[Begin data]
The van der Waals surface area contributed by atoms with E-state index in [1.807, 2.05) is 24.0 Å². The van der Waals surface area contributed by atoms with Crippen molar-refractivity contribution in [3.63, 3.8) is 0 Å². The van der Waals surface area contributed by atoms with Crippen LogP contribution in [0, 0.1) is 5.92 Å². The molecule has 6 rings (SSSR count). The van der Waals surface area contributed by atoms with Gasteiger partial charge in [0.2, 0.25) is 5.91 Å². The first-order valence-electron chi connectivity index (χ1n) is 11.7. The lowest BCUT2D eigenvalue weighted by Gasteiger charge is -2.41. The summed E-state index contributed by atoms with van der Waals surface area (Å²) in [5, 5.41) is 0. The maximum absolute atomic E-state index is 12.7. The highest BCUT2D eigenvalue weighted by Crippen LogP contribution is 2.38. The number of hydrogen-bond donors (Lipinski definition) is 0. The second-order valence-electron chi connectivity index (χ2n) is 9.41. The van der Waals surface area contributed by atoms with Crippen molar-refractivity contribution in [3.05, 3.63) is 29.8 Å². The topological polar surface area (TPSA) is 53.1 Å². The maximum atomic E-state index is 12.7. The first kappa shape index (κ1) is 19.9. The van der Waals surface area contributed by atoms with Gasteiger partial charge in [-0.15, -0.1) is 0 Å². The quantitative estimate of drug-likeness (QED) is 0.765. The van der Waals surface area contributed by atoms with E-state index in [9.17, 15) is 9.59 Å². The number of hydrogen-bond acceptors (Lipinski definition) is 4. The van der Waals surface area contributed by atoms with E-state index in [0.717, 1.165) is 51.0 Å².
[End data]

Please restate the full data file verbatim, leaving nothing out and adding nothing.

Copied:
The van der Waals surface area contributed by atoms with E-state index in [1.807, 2.05) is 24.0 Å². The van der Waals surface area contributed by atoms with Crippen molar-refractivity contribution in [3.63, 3.8) is 0 Å². The van der Waals surface area contributed by atoms with Crippen LogP contribution in [0, 0.1) is 5.92 Å². The molecule has 6 rings (SSSR count). The van der Waals surface area contributed by atoms with Gasteiger partial charge in [0.2, 0.25) is 5.91 Å². The first-order valence-electron chi connectivity index (χ1n) is 11.7. The lowest BCUT2D eigenvalue weighted by Gasteiger charge is -2.41. The summed E-state index contributed by atoms with van der Waals surface area (Å²) in [5, 5.41) is 0. The maximum absolute atomic E-state index is 12.7. The highest BCUT2D eigenvalue weighted by Crippen LogP contribution is 2.38. The number of hydrogen-bond donors (Lipinski definition) is 0. The second-order valence-electron chi connectivity index (χ2n) is 9.41. The van der Waals surface area contributed by atoms with Crippen molar-refractivity contribution in [3.05, 3.63) is 29.8 Å². The topological polar surface area (TPSA) is 53.1 Å². The maximum atomic E-state index is 12.7. The first kappa shape index (κ1) is 19.9. The van der Waals surface area contributed by atoms with Gasteiger partial charge in [-0.15, -0.1) is 0 Å². The quantitative estimate of drug-likeness (QED) is 0.765. The van der Waals surface area contributed by atoms with E-state index in [9.17, 15) is 9.59 Å². The number of hydrogen-bond acceptors (Lipinski definition) is 4. The van der Waals surface area contributed by atoms with E-state index in [0.717, 1.165) is 51.0 Å².